A $23 million project that dredged Newton Lake, Peter’s Creek and two ponds adjacent to the lake is out of the water. Launched in August 2020 by the board of commissioners and the Camden County Municipal Utilities Authority, the expansive project aimed to improve the water quality of these bodies.
“This project has been an all-hands-on-deck effort and it’s yet another substantial investment we have made into improving the health of our county’s waterways and natural landscapes,” Commissioner Jeff Nash, liaison to the Parks Department, said. “Projects like this allow our residents and visitors to get continued enjoyment of Camden County’s parks and greenspaces. Furthermore, this has ensured that we are preserving and building up the banks of the creeks and lakes, supporting and allowing riparian buffers to grow and trying to end much of the non-source-point pollution that has contributed to the sedimentation of the waterway and spadderdox growth suffocating these bodies of water.”
Sedimentation is a natural process that occurs as soils and other matter collect in the bed of a lake or river. Sediment problems can disrupt drainage systems and cause other complications for the waterway. The project approved by the commissioners removed sediment from these waterways, and, by doing so, improved water quality, habitat and access for park patrons.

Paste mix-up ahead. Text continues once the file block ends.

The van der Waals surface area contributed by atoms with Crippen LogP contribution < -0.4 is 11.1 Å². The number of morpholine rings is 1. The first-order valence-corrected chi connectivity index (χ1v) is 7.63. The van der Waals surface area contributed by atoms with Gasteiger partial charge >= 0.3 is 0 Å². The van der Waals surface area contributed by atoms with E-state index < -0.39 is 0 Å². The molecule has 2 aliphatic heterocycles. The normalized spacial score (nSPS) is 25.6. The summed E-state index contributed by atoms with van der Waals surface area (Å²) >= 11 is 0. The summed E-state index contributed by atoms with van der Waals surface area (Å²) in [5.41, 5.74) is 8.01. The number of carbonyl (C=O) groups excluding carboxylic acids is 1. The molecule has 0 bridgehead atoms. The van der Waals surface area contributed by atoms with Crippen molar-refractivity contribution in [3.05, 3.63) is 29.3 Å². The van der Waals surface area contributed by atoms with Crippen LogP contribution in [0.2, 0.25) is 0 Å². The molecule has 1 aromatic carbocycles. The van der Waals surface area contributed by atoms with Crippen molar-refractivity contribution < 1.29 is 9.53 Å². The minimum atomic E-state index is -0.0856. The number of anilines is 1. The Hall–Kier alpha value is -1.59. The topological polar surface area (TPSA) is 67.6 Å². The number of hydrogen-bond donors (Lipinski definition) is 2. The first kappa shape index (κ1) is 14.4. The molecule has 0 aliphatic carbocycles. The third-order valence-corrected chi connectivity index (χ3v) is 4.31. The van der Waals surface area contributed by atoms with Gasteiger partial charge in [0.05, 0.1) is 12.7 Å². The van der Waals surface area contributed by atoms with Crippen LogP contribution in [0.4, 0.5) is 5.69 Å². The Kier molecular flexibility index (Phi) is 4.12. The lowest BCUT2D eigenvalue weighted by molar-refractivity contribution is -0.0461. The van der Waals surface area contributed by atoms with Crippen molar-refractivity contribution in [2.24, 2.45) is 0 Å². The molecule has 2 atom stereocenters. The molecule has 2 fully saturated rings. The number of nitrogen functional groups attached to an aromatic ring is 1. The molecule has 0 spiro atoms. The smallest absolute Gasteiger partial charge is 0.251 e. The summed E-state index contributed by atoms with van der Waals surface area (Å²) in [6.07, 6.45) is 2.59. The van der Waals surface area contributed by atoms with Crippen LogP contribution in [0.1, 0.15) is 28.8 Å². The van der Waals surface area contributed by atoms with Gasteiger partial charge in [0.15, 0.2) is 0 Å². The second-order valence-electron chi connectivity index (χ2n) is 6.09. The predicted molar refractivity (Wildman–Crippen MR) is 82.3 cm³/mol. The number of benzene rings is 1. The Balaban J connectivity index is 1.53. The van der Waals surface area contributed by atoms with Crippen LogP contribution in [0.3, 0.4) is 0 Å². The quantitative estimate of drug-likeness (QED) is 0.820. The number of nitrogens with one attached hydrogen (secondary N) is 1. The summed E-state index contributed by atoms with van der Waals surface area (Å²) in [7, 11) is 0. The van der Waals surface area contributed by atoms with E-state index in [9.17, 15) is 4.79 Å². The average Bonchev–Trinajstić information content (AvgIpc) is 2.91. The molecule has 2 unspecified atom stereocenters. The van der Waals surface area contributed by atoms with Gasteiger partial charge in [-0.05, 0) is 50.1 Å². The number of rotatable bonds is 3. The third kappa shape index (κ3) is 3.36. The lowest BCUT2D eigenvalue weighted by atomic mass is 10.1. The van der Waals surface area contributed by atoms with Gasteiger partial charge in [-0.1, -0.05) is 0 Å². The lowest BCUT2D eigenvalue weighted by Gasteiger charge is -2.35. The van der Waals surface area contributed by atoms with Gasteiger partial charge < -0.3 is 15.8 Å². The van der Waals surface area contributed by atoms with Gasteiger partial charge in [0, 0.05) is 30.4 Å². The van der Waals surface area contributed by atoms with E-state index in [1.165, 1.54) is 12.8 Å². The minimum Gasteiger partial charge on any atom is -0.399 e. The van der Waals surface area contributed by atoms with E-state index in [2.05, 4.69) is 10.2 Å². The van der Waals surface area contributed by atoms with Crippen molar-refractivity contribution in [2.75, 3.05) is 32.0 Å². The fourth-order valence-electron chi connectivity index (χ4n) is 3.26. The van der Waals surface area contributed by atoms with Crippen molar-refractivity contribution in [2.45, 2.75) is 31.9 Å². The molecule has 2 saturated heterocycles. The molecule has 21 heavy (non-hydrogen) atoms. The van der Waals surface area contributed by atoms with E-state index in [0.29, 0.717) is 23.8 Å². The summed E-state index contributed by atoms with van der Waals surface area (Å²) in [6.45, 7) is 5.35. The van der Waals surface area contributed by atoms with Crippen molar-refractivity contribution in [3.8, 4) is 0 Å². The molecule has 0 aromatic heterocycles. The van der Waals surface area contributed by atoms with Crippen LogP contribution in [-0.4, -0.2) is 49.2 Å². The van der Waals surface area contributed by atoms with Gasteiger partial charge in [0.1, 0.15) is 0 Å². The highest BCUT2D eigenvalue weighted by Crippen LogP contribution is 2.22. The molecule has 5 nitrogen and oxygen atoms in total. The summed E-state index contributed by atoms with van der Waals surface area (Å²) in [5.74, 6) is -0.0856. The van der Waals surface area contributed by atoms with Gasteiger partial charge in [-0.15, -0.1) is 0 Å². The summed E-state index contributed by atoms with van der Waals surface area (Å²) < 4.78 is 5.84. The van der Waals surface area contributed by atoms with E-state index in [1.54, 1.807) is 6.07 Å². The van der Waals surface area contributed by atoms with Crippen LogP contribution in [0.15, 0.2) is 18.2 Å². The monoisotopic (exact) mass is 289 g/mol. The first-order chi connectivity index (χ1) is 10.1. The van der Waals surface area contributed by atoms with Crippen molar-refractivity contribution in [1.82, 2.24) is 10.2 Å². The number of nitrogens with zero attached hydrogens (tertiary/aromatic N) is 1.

Additionally, improvements are planned for bank stabilization surrounding streambanks, outfall pipes and storm water infrastructure that will slow and limit any future sedimentation. The restoration and maintenance of the riparian buffers on all these bodies of water will provide protection from the elements that have undermined them in the area from Cuthbert Boulevard to the Black Horse Pike.
To ensure that the project was environmentally sound, the commissioner board and the CCMUA worked with the Camden County Soil Conservation District, Delaware Riverkeeper and the Newton Creek Watershed Association.
“We pulled out all of the stops to make sure that this project went over as smoothly and sustainably as possible,” Nash said. “It is wonderful to see all of this hard work finally coming to a close. Working with our partners from the state Department of Environmental Protection to our community partners, we have enhanced the environment and the county with this substantial close of this project.”
In 2022, I-Bank nominated the project for the New Jersey Alliance for Action’s project of the year.
The project was funded by the New Jersey Environmental Infrastructure Trust financing program. The county is paying back the bond over the course of the next 30 years at less than 1% rate to the taxpayer.